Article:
If to hear would be your pleasure, on button yonder exert some pressure.
Rev. Mark Koyama
United Church of Jaffrey
Mark 10:35-45 | An Excerpt from Cultivating Life by Helen Coll
One day Grandpa told me, “Go into the house and ask Grandma for a large rag of sheeting. I did just that and brought it to him and he proceeded to tear it into strips and together we tied them onto a string he had strung across the garden. This was to keep the birds away. Did it work? I don’t remember, but I was so pleased to be of help to him. It wasn’t often that I could work with him, and feel I was doing anything of importance. That is probably why this memory comes back to me now. I learned to can fruits and vegetables from my grandmother and mother. Sometimes my grandmother would have her sister Aunt Jennie come and help, and in return she would go to her home and help her can. After I was married they both came to New Hampshire and helped me can peaches. What a pleasant time we had talking and working at the same time and having a final product to take pride in. They also quilted and did sewing together and I have memories of them laughing and talking about so many things–a time I would like to return to in this busy rush, rush world. I spent many happy hours learning to sew and crochet with them and I do think I learned many of life’s lessons without even being aware of them while listening to their conversations. — Helen Coll
A Little Bit of Truth
On Friday, in the middle of the afternoon, I was sitting in a armchair in the English department staff room, waiting for some parents to show up for a parent/teacher conference.
I was waiting, and I was also wondering…
Wondering when I was going to have time to write a sermon.
I had an idea what I was going to write about, but… when… when? That was the question!
Pretty soon an influx of teachers wandered into the staff room. Class must have just finished.
One of my colleagues heaved a great sigh, and flopped down into a nearby armchair.
“In the words of my Grandmother…” he said “Thank you Jesus!”
“Thank you Lord,” I said.
Another of my fellow teachers, who had, in the meantime, occupied another nearby chair, smiled at this holy repartee, and picked up the thread saying…
“You know what my Grandmother always said?”
“What?” I asked.
“She used to say ‘There’s a little bit of truth in everything you say.’”
“Yeah,” he said. “But it made it hard for us to joke around with each other. Grandma was always there to remind us that we might have actually meant what we said.”
As an English teacher, and a writer, I am trained to pay special attention to dialogue.
In fiction, memoir, poetry, and of course, theater, — if words have quotation marks around them, it indicates that the character cared enough about the idea to transform it from a notion in her mind, to a spoken intention that has real life in the world.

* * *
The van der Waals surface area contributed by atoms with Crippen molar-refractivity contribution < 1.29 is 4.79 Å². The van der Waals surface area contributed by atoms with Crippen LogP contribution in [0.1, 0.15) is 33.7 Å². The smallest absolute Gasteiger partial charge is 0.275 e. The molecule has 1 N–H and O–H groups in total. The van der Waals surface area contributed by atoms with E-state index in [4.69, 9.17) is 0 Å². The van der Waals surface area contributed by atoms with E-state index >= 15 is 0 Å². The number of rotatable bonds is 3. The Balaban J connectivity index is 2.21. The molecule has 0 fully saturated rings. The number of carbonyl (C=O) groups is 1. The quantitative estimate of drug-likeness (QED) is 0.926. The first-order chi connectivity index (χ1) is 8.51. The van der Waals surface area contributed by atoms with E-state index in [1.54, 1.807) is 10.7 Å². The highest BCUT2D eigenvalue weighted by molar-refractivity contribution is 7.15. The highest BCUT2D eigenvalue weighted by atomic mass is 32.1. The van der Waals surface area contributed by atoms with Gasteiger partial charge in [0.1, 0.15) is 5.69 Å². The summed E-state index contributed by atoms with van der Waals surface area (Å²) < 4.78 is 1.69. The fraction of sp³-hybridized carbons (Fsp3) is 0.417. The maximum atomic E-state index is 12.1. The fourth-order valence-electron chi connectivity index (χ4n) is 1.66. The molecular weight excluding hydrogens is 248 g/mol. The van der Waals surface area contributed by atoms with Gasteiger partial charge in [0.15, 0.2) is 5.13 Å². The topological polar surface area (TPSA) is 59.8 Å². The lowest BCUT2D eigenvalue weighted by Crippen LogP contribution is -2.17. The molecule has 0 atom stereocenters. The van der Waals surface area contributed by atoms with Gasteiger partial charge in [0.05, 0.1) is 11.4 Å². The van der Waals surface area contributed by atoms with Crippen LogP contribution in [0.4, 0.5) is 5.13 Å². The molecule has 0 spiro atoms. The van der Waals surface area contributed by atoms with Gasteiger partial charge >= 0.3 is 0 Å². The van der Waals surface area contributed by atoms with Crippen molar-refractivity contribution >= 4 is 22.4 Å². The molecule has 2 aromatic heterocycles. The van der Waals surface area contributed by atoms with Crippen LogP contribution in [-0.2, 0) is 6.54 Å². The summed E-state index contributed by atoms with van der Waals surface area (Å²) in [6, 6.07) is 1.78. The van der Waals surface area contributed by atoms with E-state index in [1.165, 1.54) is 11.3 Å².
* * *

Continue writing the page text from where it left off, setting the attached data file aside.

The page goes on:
Spoken dialogue also shifts the tone of a story from something that is being told, to something that is happening in the moment.
It is for this reason, that the words of James and John, the sons of Zebedee, strike me as particularly odd.
I refer, of course, to the words that James and John, the sons of Zebedee speak at the outset of today’s scripture lesson.
I picture them walking on the dusty road, in among the company of Jesus’ followers, debating between themselves, the merits of their great idea, and trying to figure out how to present it. But when they finally work up the courage to say it what’s on their minds, this is how it came out:
James and John, the sons of Zebedee, came forward to Jesus and said to him, “Teacher, we want you to do for us whatever we ask of you.”
This doesn’t sound like a request.
It sounds like a demand.
“…we want you to do for us whatever we ask of you.”
And I don’t know about you, but I can just picture Jesus raising his eyebrows a little bit, when he replies :“What is it you want me to do for you?”
But if Jesus, (like you and I) was a bit taken aback by the audacity of this overture, he could have held onto his amazement, because no sooner are these words out of their mouths, then comes their bold request:
they said to him, “Grant us to sit, one at your right hand and one at your left, in your glory.”
On Saturday morning, I found myself sitting in another armchair — this time in the foyer of a conference center in Concord New Hampshire.
I could hear, the muffled sound of the speaker in the event space reporting to the gathered crowd about something related to governance at the conference level at New Hampshire UCC.
Its not that I didn’t care about what was being discussed.
I’d snuck out of the New Hampshire UCC annual conference because I was heeding the call — the same one that grabbed me the day before at school — the need to carve out a minute or two to write my sermon.
And as I sat there, I realized that there is at least one virtue to this process — this process of writing a sermon in the middle of living life.
When I do this, I can grab things almost as they happen.
Just moments before, during the worship service — attended by hundreds of clergy and delegates from all over New Hampshire, we’d shared a call and response prayer of confession. In the midst of this call and response, a phrase jumped out at me. I — and everyone else gathered — had just repeated these words:
We withhold mercy from those we deem unworthy…